Famous clothing brands like H&M and Zara have received significant backlash for working with polluting factories in Asia. In order to prevent this type of incident from happening again, many brands have emphasized the importance of sustainability.

We didn’t find any research specifically on environmental friendliness by country for the garment industry. We did find that Yale University created an Environmental Performance Index , which rates each country on a scale of 1-100 as to how it treats the environment.

Here’s a map created by Yale to show how environmentally friendly each country is:

Here’s the same data in a chart, also created by Yale:

data chart by yale

We see a similar dynamic to that when we looked at labor rights. The developed countries are much more environmentally friendly than developing countries.

What is different is that America is one of the most environmentally friendly countries even though it ranks among the worst countries in treating workers.

Again, we have to emphasize that you still need to analyze each individual manufacturer. These rankings are simply a good rule-of-thumb to know how environmentally friendly a country is overall.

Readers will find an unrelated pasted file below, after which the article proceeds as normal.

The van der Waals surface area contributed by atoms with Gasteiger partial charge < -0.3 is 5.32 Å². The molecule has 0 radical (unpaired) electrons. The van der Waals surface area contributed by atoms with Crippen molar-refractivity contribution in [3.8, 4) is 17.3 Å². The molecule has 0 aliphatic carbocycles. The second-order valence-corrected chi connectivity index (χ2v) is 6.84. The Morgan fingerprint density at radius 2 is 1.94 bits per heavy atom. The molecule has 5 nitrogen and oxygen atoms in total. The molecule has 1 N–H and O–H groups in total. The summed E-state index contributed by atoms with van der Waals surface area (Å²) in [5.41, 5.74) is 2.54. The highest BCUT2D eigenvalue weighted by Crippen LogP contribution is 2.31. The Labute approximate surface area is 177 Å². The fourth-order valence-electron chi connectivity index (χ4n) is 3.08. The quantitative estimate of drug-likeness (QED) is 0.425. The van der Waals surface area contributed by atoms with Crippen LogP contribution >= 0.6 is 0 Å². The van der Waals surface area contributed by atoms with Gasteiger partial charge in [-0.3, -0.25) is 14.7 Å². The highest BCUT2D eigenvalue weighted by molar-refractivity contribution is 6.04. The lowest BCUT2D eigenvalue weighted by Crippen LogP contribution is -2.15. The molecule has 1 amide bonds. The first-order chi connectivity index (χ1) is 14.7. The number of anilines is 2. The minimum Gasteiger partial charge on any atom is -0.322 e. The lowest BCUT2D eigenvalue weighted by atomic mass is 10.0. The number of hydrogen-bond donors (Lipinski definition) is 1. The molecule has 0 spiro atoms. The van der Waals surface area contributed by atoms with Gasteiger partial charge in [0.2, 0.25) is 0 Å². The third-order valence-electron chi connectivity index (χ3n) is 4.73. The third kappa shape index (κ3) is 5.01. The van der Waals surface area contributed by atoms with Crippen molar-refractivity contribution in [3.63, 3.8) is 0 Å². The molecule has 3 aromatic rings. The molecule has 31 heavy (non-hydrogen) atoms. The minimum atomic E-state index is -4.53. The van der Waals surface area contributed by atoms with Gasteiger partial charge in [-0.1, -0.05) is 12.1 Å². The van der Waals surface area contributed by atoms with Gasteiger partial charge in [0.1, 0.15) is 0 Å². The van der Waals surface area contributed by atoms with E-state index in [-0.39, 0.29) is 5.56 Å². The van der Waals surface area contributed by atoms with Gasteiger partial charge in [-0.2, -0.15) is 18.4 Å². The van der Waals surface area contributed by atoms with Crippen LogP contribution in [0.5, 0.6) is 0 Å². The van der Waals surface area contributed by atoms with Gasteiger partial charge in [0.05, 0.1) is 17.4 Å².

In Concluding…

Here are our biggest takeaways:

  • Even though China is the biggest exporter of clothes, its attractiveness has been decreasing because of rising labor costs and increasing political tension.
  • Garment worker wages vary significantly even in developing countries.
  • The wages for garment workers in Asia is growing rapidly.
  • Mexico is unique in that it has low garment worker wages that aren’t rising too fast. It also has a low overall cost while still allowing for quick delivery to the USA.